Open innovation (61%), Design thinking (59%), and Co-creating value with customers, partners, and suppliers (55%) are the top three innovation methodologies adopted by organizations surveyed in PwC’s 2017 Innovation Benchmark.
Source: Harvard Business Review
Companies today are moving beyond traditional R&D activities to reach a wider ecosystem for insights, ideas, technology, and talent. Eddie Copeland, director of government innovation at Nesta, opines, “When you’re trying to design and implement a new way of working, you really need a feedback loop. And that feedback needs to come from all the people involved, and not just what senior management thinks is the right thing to do.”
According to the Global Innovation Management Institute, other top innovation methodologies are Lean thinking, Agile innovation systems, Deep Dive, Scenario planning, Six Sigma, Technology road mapping, and TRIZ.
1. Open Innovation
Henry Chesbrough defines open innovation in a 2014 paper titled Explicating Open Innovation: Clarifying an Emerging Paradigm for Understanding Innovation as “a distributed innovation process that involves purposively managed knowledge flows across the organizational boundary.”
Internal R&D is no longer a valuable strategic asset because companies have figured out different ways to approach innovation, such as licensing, spin-offs, and joint ventures, and get their ideas to market faster. For instance, Cisco Systems has been able to successfully compete with Lucent Technologies despite not having the dedicated R&D capabilities of Lucent because it invests in startups that work on promising technologies or partners with them.
Open innovation also encourages the dissemination of internal research to the external environment through selling of patents or licensing as it may be of potential value. Apple and Microsoft exploited Xerox’s Graphical User Interface (GUI) idea, while Xerox felt that it had no commercial value.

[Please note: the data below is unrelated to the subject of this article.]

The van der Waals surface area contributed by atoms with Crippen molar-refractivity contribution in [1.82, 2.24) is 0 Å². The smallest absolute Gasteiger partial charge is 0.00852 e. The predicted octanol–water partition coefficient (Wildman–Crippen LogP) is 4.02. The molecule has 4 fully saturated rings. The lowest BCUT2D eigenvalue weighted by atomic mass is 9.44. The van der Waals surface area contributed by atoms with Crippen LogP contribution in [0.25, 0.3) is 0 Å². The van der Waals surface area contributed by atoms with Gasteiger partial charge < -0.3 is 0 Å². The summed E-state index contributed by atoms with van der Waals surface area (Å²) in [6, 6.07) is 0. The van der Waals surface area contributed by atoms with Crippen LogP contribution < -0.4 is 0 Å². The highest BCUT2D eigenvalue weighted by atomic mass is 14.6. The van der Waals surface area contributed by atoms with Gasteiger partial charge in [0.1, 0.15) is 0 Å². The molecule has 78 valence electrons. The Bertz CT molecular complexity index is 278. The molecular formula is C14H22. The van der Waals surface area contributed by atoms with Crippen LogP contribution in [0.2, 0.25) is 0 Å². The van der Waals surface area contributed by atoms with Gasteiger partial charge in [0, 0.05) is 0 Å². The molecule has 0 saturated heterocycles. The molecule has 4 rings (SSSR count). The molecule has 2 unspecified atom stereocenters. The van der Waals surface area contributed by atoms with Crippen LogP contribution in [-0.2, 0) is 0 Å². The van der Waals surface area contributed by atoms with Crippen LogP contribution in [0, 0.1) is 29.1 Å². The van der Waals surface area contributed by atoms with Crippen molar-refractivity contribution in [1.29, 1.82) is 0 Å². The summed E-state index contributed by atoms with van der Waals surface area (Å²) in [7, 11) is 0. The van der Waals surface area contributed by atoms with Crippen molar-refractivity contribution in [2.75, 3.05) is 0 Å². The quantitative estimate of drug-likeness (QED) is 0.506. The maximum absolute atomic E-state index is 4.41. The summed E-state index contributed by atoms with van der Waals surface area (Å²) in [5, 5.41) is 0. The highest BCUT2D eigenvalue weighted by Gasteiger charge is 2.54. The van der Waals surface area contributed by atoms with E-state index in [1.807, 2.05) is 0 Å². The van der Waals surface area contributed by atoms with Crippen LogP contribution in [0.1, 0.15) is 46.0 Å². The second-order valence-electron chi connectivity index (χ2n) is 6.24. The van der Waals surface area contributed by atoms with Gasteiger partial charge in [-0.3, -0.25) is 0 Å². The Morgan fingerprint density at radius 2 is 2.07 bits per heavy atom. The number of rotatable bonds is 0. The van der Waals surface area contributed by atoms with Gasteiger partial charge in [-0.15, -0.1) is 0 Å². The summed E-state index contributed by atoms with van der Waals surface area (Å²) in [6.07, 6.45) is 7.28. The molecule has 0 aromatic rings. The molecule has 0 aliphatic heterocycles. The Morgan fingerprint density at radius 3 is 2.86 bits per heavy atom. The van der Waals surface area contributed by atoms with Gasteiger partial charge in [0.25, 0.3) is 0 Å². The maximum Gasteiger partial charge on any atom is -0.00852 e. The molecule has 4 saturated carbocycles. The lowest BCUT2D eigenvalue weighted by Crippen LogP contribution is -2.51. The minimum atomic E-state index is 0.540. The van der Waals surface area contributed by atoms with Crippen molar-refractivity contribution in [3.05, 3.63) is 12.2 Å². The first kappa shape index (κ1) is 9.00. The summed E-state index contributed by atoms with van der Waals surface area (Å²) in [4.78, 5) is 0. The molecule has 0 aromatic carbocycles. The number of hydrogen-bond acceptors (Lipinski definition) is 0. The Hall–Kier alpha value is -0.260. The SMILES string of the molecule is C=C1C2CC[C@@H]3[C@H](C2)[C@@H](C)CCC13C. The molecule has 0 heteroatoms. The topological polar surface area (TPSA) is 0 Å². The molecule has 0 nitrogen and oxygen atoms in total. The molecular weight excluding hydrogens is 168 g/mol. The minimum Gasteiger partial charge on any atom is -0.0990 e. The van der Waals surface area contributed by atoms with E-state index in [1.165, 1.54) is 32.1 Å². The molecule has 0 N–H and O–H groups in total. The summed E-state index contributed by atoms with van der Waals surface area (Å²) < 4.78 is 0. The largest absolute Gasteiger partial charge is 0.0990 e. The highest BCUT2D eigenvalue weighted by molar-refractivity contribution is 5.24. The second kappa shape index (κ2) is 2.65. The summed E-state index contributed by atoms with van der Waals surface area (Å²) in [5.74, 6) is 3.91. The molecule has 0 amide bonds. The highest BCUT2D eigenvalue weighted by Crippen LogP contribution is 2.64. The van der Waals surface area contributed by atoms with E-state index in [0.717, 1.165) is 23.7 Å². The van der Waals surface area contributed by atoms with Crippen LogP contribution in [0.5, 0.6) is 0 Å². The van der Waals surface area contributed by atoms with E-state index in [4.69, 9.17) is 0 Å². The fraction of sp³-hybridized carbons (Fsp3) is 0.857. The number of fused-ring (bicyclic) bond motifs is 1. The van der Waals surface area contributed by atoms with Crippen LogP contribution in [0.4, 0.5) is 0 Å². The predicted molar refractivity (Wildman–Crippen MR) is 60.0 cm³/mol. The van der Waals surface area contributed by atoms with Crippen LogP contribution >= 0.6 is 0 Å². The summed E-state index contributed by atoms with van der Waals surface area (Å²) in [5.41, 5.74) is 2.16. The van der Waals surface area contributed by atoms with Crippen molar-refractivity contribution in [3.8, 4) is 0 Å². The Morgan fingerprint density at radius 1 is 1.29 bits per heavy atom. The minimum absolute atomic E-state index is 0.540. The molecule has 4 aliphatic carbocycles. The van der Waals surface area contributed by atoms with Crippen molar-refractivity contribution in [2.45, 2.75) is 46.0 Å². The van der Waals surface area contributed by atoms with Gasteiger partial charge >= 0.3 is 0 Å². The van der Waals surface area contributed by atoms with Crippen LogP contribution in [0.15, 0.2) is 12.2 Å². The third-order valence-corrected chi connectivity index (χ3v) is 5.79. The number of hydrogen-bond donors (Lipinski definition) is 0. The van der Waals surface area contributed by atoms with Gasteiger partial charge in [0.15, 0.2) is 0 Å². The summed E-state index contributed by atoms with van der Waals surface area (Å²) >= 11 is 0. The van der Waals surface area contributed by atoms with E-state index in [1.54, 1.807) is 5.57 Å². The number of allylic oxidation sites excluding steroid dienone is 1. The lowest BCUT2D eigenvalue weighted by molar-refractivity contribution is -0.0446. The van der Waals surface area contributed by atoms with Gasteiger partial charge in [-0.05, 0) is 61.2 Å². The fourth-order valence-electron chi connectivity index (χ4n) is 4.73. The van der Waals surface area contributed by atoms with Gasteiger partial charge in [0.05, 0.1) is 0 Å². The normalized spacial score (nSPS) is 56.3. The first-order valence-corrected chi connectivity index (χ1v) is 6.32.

Thus, open innovation involves harnessing outside ideas for one’s own commercial end as well as leveraging internal ideas outside the organization. You can learn more about open innovation management platform here.
2. Design Thinking
Source: Billy Loizou
Design thinking is an innovation methodology that involves applying creativity and logic to improve products, operations, and decision-making. Although there are several variations of the design thinking process, all companies follow the five basic modes of the design process:
The design thinker begins by gaining a complete understanding of the problem without making assumptions or objective assessments. A definition statement is then created by evaluating all the data that has been gathered. Next, several ideas are generated, and the best ones are selected. Prototypes are built, which may be physical objects or a procedure, for end customers to test and provide feedback. There can be any number of iterations until an acceptable product or process is created and the steps are not rigid.
Co-creation is a process wherein consumers and brands work together to generate better ideas, products, and services. The concept of co-creation was popularized by C.K. Prahalad and V. Ramaswamy in 2000 in an article titled “Co-opting Customer Competence.”
By engaging more minds, more ideas are generated, and sharp organizations recognize the need to constantly look for new ideas. True co-creation requires the customer to be given the same level of importance as the organization. Managers must have the self-confidence to allow outsiders to aid in the planning of the organization’s future. Co-creation is interpreted in different ways by different companies, thus there are no defined steps for the process.
4. Lean Thinking
Source: Lean Analytics Association
Eric Ries popularized the term “Lean” in his 2011 book, The Lean Startup. Lean thinking has its origins in the manufacturing industry. Lean production strives to increase flow efficiency (and not resource efficiency) by reducing waste. It makes the process more efficient and reduces the go-to-market time.
Traditional R&D processes generate a lot of waste because projects usually require management approval, need repeated customer and technical testing, and require inputs from several functions such as sales, marketing, and operations before it is ready for the market. The types of waste generated in R&D can be categorized as overproduction, inventory, waiting, excess motion and transportation, rework, and overprocessing.